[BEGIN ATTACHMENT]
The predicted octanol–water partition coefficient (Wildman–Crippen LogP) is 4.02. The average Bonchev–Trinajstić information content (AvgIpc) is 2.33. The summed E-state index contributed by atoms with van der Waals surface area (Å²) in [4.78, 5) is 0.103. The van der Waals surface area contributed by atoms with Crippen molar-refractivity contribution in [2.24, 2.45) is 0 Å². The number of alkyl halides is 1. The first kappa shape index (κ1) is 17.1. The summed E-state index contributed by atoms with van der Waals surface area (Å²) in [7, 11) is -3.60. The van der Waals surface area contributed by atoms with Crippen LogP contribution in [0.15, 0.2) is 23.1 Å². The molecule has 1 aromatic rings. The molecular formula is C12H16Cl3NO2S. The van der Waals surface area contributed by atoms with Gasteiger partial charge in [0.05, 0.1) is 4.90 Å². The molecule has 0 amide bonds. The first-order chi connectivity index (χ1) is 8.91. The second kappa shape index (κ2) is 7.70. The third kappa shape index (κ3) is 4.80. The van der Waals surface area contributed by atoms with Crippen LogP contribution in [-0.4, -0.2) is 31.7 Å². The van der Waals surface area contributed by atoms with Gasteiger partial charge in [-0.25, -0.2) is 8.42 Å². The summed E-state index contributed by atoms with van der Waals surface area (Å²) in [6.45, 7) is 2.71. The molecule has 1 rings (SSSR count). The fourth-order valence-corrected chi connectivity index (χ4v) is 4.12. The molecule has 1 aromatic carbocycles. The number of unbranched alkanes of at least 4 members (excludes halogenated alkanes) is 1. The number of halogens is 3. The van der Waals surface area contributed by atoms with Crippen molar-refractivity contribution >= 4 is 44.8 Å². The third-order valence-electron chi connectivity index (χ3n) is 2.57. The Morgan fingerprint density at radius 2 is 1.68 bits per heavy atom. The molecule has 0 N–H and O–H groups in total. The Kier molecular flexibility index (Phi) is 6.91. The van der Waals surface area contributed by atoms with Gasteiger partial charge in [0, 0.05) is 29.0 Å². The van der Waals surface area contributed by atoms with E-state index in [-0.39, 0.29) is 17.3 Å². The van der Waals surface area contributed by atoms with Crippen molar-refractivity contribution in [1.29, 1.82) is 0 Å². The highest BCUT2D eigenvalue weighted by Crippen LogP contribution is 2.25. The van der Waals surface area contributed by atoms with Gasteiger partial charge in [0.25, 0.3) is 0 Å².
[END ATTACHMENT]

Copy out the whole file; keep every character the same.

The predicted octanol–water partition coefficient (Wildman–Crippen LogP) is 4.02. The average Bonchev–Trinajstić information content (AvgIpc) is 2.33. The summed E-state index contributed by atoms with van der Waals surface area (Å²) in [4.78, 5) is 0.103. The van der Waals surface area contributed by atoms with Crippen molar-refractivity contribution in [2.24, 2.45) is 0 Å². The number of alkyl halides is 1. The first kappa shape index (κ1) is 17.1. The summed E-state index contributed by atoms with van der Waals surface area (Å²) in [7, 11) is -3.60. The van der Waals surface area contributed by atoms with Crippen LogP contribution in [0.15, 0.2) is 23.1 Å². The molecule has 1 aromatic rings. The molecular formula is C12H16Cl3NO2S. The van der Waals surface area contributed by atoms with Gasteiger partial charge in [0.05, 0.1) is 4.90 Å². The molecule has 0 amide bonds. The first-order chi connectivity index (χ1) is 8.91. The second kappa shape index (κ2) is 7.70. The third kappa shape index (κ3) is 4.80. The van der Waals surface area contributed by atoms with Crippen LogP contribution in [-0.4, -0.2) is 31.7 Å². The van der Waals surface area contributed by atoms with Gasteiger partial charge in [-0.25, -0.2) is 8.42 Å². The summed E-state index contributed by atoms with van der Waals surface area (Å²) in [6.45, 7) is 2.71. The molecule has 1 rings (SSSR count). The fourth-order valence-corrected chi connectivity index (χ4v) is 4.12. The molecule has 1 aromatic carbocycles. The number of unbranched alkanes of at least 4 members (excludes halogenated alkanes) is 1. The number of halogens is 3. The van der Waals surface area contributed by atoms with Crippen molar-refractivity contribution >= 4 is 44.8 Å². The third-order valence-electron chi connectivity index (χ3n) is 2.57. The Morgan fingerprint density at radius 2 is 1.68 bits per heavy atom. The molecule has 0 N–H and O–H groups in total. The Kier molecular flexibility index (Phi) is 6.91. The van der Waals surface area contributed by atoms with Gasteiger partial charge in [0, 0.05) is 29.0 Å². The van der Waals surface area contributed by atoms with E-state index in [-0.39, 0.29) is 17.3 Å². The van der Waals surface area contributed by atoms with Crippen molar-refractivity contribution in [1.29, 1.82) is 0 Å². The highest BCUT2D eigenvalue weighted by Crippen LogP contribution is 2.25. The van der Waals surface area contributed by atoms with Gasteiger partial charge in [0.25, 0.3) is 0 Å².